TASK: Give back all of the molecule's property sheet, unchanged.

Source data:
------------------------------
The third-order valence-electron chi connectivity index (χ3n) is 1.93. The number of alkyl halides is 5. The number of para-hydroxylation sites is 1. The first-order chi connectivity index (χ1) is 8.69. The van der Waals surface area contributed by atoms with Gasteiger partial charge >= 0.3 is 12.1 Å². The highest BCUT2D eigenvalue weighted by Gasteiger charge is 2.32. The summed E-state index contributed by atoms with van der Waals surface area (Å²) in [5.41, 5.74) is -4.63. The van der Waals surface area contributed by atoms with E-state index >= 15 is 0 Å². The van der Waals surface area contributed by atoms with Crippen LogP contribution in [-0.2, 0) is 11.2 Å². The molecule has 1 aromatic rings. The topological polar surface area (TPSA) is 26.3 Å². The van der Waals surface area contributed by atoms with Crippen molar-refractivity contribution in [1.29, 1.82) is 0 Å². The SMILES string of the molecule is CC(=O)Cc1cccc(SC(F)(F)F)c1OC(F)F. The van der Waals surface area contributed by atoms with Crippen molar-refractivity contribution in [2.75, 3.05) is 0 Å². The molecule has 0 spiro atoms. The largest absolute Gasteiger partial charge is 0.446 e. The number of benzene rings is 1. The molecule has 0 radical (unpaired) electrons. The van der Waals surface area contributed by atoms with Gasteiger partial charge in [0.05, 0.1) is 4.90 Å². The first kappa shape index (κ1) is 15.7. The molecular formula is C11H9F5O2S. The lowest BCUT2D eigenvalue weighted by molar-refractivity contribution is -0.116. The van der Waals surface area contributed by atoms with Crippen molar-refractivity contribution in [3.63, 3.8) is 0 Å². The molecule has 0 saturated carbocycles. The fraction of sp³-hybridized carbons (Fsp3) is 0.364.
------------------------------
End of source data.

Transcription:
The third-order valence-electron chi connectivity index (χ3n) is 1.93. The number of alkyl halides is 5. The number of para-hydroxylation sites is 1. The first-order chi connectivity index (χ1) is 8.69. The van der Waals surface area contributed by atoms with Gasteiger partial charge >= 0.3 is 12.1 Å². The highest BCUT2D eigenvalue weighted by Gasteiger charge is 2.32. The summed E-state index contributed by atoms with van der Waals surface area (Å²) in [5.41, 5.74) is -4.63. The van der Waals surface area contributed by atoms with E-state index >= 15 is 0 Å². The van der Waals surface area contributed by atoms with Crippen LogP contribution in [-0.2, 0) is 11.2 Å². The molecule has 1 aromatic rings. The topological polar surface area (TPSA) is 26.3 Å². The van der Waals surface area contributed by atoms with Crippen molar-refractivity contribution in [1.29, 1.82) is 0 Å². The SMILES string of the molecule is CC(=O)Cc1cccc(SC(F)(F)F)c1OC(F)F. The van der Waals surface area contributed by atoms with Crippen molar-refractivity contribution in [2.75, 3.05) is 0 Å². The molecule has 0 spiro atoms. The largest absolute Gasteiger partial charge is 0.446 e. The number of benzene rings is 1. The molecule has 0 radical (unpaired) electrons. The van der Waals surface area contributed by atoms with Gasteiger partial charge in [0.05, 0.1) is 4.90 Å². The first kappa shape index (κ1) is 15.7. The molecular formula is C11H9F5O2S. The lowest BCUT2D eigenvalue weighted by molar-refractivity contribution is -0.116. The van der Waals surface area contributed by atoms with Crippen molar-refractivity contribution in [3.63, 3.8) is 0 Å². The molecule has 0 saturated carbocycles. The fraction of sp³-hybridized carbons (Fsp3) is 0.364.